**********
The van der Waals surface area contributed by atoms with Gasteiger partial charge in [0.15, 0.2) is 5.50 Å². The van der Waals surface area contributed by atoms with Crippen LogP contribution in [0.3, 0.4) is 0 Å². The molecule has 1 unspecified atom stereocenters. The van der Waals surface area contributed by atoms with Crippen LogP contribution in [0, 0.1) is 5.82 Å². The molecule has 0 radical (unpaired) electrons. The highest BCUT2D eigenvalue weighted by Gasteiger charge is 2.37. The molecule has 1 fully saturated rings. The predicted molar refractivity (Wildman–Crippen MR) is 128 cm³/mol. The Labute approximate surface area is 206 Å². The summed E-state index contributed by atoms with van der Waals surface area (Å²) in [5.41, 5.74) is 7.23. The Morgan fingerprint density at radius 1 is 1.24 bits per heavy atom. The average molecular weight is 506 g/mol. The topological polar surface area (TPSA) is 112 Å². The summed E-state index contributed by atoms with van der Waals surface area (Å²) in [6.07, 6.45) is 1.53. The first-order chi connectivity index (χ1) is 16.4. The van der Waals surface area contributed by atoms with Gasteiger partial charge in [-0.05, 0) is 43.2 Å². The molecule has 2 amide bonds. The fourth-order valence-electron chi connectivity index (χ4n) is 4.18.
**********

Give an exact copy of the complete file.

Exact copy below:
The van der Waals surface area contributed by atoms with Gasteiger partial charge in [0.15, 0.2) is 5.50 Å². The van der Waals surface area contributed by atoms with Crippen LogP contribution in [0.3, 0.4) is 0 Å². The molecule has 1 unspecified atom stereocenters. The van der Waals surface area contributed by atoms with Crippen LogP contribution in [0, 0.1) is 5.82 Å². The molecule has 0 radical (unpaired) electrons. The highest BCUT2D eigenvalue weighted by Gasteiger charge is 2.37. The molecule has 1 fully saturated rings. The predicted molar refractivity (Wildman–Crippen MR) is 128 cm³/mol. The Labute approximate surface area is 206 Å². The summed E-state index contributed by atoms with van der Waals surface area (Å²) in [5.41, 5.74) is 7.23. The Morgan fingerprint density at radius 1 is 1.24 bits per heavy atom. The average molecular weight is 506 g/mol. The topological polar surface area (TPSA) is 112 Å². The summed E-state index contributed by atoms with van der Waals surface area (Å²) in [6.07, 6.45) is 1.53. The first-order chi connectivity index (χ1) is 16.4. The van der Waals surface area contributed by atoms with Gasteiger partial charge in [-0.05, 0) is 43.2 Å². The molecule has 2 amide bonds. The fourth-order valence-electron chi connectivity index (χ4n) is 4.18.